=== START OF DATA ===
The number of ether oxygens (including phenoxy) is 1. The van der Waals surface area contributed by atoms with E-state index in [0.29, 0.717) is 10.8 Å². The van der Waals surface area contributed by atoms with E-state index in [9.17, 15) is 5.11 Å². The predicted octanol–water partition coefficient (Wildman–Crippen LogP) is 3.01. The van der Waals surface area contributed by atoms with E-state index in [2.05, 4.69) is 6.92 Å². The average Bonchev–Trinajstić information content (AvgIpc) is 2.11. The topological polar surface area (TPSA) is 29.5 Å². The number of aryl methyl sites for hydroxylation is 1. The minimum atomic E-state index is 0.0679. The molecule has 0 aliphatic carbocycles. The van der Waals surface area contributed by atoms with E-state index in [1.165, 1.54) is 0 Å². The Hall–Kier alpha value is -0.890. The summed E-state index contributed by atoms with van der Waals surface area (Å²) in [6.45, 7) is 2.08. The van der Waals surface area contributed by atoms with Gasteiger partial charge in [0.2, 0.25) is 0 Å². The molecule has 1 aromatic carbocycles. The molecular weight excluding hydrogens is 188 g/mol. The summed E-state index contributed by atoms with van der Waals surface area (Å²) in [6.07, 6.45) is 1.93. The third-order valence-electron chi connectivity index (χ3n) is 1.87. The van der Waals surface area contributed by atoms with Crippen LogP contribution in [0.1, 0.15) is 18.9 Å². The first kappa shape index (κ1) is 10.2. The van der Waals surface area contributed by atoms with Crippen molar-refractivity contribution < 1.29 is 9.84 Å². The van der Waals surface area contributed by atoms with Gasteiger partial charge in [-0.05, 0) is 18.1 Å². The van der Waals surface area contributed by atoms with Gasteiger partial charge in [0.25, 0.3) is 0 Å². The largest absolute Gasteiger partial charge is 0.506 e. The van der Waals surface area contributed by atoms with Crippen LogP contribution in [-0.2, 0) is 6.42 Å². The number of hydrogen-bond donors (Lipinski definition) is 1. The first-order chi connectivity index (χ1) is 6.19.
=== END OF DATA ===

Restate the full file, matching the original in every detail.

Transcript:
The number of ether oxygens (including phenoxy) is 1. The van der Waals surface area contributed by atoms with E-state index in [0.29, 0.717) is 10.8 Å². The van der Waals surface area contributed by atoms with E-state index in [9.17, 15) is 5.11 Å². The predicted octanol–water partition coefficient (Wildman–Crippen LogP) is 3.01. The van der Waals surface area contributed by atoms with E-state index in [2.05, 4.69) is 6.92 Å². The average Bonchev–Trinajstić information content (AvgIpc) is 2.11. The topological polar surface area (TPSA) is 29.5 Å². The number of aryl methyl sites for hydroxylation is 1. The minimum atomic E-state index is 0.0679. The molecule has 0 aliphatic carbocycles. The van der Waals surface area contributed by atoms with E-state index in [1.165, 1.54) is 0 Å². The Hall–Kier alpha value is -0.890. The summed E-state index contributed by atoms with van der Waals surface area (Å²) in [6.45, 7) is 2.08. The van der Waals surface area contributed by atoms with Gasteiger partial charge in [0.2, 0.25) is 0 Å². The molecule has 1 aromatic carbocycles. The molecular weight excluding hydrogens is 188 g/mol. The summed E-state index contributed by atoms with van der Waals surface area (Å²) in [6.07, 6.45) is 1.93. The third-order valence-electron chi connectivity index (χ3n) is 1.87. The van der Waals surface area contributed by atoms with Crippen LogP contribution in [0.1, 0.15) is 18.9 Å². The first kappa shape index (κ1) is 10.2. The van der Waals surface area contributed by atoms with Crippen molar-refractivity contribution < 1.29 is 9.84 Å². The van der Waals surface area contributed by atoms with Gasteiger partial charge in [-0.05, 0) is 18.1 Å². The van der Waals surface area contributed by atoms with Gasteiger partial charge in [0.25, 0.3) is 0 Å². The largest absolute Gasteiger partial charge is 0.506 e. The van der Waals surface area contributed by atoms with Crippen LogP contribution in [-0.2, 0) is 6.42 Å². The number of hydrogen-bond donors (Lipinski definition) is 1. The first-order chi connectivity index (χ1) is 6.19.